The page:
Social Ecosystems Are The New Donor Research

Social media is not just a destination anymore. It’s now a research element that savvy researchers can mine for data.

According to Casey Golden, CEO of Small Act in McLean, Va., social data intelligence is the management and analysis of donor data from social sources, used to activate and recalibrate marketing and business programs.”

Social data is a new source of information, best used not to create new programs but to improve existing ones, Golden said. He used the example of job titles. It’s something you can find out through social network LinkedIn (and others), and you can use it to identify donors at the manager level and above for higher gifts. Identify someone high enough up the corporate ladder, said Golden, and you might be able to secure a transformational corporate gift.

The social ecosystem was the topic of discussion during the Direct Marketing Association (DMA) 2013 New York Nonprofit Conference. Golden presented along with Danielle Brigida, senior manager of social strategy and integration for the National Wildlife Federation (NWF).

Golden said there are four levels of  “influencers.” The top tier are citizen journalists, and Golden said you should treat them as any other journalist. “Figure out how to give them advance notice,” he said. The next tier is the engagers, that 5 percent of your audience that are evangelists for your brand. “Those two groups are content creators,” said Golden.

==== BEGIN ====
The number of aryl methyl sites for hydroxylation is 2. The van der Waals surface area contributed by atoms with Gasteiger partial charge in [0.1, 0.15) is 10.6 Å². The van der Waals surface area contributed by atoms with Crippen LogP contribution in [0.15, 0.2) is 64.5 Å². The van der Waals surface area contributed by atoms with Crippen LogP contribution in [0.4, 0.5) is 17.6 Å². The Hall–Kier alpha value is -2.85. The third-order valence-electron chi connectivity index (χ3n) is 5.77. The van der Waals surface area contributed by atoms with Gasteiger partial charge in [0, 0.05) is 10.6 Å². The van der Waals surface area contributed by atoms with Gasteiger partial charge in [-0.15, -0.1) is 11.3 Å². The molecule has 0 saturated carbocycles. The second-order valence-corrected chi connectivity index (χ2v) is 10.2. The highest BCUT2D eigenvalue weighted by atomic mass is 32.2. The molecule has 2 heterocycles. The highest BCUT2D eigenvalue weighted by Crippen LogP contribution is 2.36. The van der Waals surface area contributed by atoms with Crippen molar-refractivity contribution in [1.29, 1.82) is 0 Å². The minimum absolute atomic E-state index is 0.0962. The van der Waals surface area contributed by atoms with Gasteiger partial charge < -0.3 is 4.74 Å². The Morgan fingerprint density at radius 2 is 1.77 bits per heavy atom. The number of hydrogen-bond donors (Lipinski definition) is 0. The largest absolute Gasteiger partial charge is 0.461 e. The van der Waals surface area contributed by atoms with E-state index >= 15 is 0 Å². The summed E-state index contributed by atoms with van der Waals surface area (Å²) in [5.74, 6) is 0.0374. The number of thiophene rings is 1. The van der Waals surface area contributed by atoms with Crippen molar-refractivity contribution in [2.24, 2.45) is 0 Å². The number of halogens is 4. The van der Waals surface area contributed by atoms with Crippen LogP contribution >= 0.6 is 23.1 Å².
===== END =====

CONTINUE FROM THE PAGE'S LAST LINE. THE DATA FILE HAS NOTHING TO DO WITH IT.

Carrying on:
Tier three is the multichannel consumers, and tier four are the standard consumers who are engaged with you, but not dominantly. “Think about how to use them differently in your organization,” said Golden. “Touching base with that top 6 percent will make a big difference because they’ll carry the torch for you.”

According to Brigida and Golden, the engagers are the wealthiest class of influence. A large number of NWF’s $1,000-plus donors are on LinkedIn. Data can help you more accurately target an ask or ask array. “If someone on LinkedIn is only giving $20, they’re under-giving,” said Golden. “Are they on LinkedIn with a vice president level title? You can ask up to $150.” If the prospect has advocated for your organization in the past and is on LinkedIn but has given nothing, “they can potentially give a high first gift,” he said.

Brigida said that starting out in data entry, and then moving to a social media-centric position, helped her realize there was a “huge gap between what we know in our file and what I was figuring out by talking to people online,” she said. “It’s common sense: The more you can connect and make data cleaner by updating and aggregating it, the more respectful (to donors) it’ll be and the more donations you’ll see.”